‘Mega virus’ spotted in Mumbai’s water

A report by a respected group of scientists has revealed a new “mega virus” in the city’s various water treatment facilities.

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A report earlier this year suggested that drinking tap water is safe for Mumbaikars and is adherent to Indian standards. However, a report by a respected group of scientists has revealed a new “mega virus” in the city’s various water treatment facilities.

It is said that the virus is also seen to be spreading more rapidly than its counterparts, while they’ve also made the distinction that there’s currently not enough evidence to suggest that these pathogens may be linked to infections in humans.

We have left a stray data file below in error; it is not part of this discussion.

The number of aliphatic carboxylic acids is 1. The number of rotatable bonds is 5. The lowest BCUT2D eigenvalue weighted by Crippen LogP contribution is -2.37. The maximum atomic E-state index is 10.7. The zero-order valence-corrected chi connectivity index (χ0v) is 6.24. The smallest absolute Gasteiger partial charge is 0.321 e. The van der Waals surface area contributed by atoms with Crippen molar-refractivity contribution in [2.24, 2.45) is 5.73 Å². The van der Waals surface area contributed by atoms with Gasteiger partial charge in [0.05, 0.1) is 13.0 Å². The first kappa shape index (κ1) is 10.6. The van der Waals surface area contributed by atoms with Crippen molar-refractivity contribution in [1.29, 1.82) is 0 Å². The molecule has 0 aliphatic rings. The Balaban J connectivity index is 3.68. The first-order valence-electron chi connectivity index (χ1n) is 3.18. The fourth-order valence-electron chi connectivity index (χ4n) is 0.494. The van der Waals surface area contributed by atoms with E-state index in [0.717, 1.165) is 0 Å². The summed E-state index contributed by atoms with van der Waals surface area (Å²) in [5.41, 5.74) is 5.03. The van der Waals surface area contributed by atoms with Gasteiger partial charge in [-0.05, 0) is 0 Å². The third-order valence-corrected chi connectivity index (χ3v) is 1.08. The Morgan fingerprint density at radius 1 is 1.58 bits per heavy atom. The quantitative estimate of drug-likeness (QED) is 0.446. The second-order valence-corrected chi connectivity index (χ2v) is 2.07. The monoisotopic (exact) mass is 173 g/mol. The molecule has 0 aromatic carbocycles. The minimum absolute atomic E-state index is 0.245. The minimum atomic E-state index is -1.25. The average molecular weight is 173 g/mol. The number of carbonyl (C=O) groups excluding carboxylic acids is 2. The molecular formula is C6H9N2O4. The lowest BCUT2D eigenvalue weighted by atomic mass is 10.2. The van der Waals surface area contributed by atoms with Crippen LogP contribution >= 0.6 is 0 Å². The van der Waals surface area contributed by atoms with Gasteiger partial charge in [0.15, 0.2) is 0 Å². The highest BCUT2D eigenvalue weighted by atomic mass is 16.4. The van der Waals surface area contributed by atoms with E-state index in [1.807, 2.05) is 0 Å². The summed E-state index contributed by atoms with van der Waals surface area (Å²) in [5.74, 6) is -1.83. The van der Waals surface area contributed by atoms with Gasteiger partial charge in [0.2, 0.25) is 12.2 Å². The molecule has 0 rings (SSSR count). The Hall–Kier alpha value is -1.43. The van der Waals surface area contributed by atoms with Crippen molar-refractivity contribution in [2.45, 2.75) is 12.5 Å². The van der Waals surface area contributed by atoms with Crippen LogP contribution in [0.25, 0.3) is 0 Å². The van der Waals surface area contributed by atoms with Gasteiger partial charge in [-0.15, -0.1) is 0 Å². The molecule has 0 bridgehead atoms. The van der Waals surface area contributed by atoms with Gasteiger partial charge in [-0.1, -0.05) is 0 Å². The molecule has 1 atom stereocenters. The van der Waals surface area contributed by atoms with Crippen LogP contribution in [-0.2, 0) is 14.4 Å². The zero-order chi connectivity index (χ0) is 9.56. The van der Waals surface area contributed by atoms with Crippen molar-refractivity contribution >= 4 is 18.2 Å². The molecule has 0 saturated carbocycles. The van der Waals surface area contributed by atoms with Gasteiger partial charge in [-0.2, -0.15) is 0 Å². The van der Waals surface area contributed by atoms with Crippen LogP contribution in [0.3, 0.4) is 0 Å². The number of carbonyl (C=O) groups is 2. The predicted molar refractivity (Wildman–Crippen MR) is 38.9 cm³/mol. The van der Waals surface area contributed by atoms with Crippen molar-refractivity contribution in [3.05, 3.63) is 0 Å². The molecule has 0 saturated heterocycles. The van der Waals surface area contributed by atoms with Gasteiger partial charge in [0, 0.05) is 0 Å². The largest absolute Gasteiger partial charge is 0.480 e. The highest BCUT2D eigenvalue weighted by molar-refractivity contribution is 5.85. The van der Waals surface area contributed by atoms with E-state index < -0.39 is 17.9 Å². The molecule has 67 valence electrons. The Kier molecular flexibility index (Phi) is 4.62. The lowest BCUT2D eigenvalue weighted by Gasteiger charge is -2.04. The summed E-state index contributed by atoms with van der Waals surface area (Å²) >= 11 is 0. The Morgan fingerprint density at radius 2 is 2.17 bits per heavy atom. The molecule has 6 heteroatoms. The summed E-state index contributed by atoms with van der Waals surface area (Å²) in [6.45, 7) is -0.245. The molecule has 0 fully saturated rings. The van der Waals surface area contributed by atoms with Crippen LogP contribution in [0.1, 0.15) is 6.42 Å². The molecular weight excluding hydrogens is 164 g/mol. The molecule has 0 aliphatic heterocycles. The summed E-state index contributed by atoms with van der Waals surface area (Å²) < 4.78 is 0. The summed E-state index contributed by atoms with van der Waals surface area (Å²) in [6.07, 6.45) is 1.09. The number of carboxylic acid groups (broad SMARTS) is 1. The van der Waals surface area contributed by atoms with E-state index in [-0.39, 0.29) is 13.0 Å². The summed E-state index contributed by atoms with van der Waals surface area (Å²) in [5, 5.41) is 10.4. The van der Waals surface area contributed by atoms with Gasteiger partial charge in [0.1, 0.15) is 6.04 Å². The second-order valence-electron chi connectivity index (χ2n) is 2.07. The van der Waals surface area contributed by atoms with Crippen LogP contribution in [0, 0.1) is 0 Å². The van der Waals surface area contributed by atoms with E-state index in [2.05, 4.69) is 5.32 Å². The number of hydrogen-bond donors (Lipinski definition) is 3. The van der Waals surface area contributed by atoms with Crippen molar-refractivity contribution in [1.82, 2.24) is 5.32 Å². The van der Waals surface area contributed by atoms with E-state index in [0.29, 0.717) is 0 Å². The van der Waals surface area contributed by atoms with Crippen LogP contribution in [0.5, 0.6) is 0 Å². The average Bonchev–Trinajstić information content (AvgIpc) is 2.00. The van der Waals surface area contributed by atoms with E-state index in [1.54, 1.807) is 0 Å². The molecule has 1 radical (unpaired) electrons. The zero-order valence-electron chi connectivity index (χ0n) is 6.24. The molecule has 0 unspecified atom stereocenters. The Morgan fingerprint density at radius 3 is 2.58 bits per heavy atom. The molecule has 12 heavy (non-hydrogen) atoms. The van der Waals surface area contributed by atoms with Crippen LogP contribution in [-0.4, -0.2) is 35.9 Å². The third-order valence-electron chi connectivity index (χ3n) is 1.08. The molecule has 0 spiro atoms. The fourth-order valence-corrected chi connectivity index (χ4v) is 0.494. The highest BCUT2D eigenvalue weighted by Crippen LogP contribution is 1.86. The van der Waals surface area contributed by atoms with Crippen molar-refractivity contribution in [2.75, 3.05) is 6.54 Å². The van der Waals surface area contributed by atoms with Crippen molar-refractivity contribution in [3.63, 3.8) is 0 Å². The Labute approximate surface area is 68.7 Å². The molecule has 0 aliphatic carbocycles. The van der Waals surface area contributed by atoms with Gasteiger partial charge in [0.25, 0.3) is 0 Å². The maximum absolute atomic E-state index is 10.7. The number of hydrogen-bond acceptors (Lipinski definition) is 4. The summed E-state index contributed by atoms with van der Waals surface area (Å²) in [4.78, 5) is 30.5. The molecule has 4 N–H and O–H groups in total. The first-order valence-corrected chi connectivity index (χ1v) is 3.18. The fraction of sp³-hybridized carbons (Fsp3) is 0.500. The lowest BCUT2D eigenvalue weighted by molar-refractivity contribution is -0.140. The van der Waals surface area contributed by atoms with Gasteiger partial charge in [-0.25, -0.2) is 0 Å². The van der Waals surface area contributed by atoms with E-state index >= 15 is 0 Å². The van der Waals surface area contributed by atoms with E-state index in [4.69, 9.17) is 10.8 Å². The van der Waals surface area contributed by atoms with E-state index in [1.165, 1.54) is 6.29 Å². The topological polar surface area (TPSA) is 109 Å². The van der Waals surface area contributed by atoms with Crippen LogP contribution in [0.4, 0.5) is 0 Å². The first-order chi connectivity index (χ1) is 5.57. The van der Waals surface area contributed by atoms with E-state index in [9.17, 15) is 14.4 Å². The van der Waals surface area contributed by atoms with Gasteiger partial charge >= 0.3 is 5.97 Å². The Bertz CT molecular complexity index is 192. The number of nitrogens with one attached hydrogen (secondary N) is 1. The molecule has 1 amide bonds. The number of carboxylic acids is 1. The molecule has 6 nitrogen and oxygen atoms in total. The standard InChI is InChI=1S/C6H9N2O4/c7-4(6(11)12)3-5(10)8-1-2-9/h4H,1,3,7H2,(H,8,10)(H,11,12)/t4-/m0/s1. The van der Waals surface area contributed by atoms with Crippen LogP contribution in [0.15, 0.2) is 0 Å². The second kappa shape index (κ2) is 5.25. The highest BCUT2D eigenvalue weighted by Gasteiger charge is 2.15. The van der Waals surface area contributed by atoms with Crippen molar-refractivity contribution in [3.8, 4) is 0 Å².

The scientists have named the pathogens found in the water as per the region they belong to, namely “Bandra Megavirus” “Kurla Megavirus”, “Powai Lake Virus”, and “Mimivirus Bombay”. The team of scientists has also managed to find 20 other viruses across water treatment plants. The research can be found in its entirety in a report titled “Scientific Reports” which includes inputs from Anirvan Chatterjee, Thomas Sicheritz-Pontén, Rajesh Yadav & Kiran Kondabagil.

Kondabagil, along with a team of global researchers, was instrumental in discovering the Giant Virus (GV) at a cooling tower in England back in 1992. Since then, scientists have been on the lookout for any further appearances of the Giant Virus.

The fact that scientists are constantly on the alert against water-borne infections should bring some solace to Mumbaikars. For this research, scientists used unfiltered and untreated water from sewage, dairy unit water purification centers, and local households.

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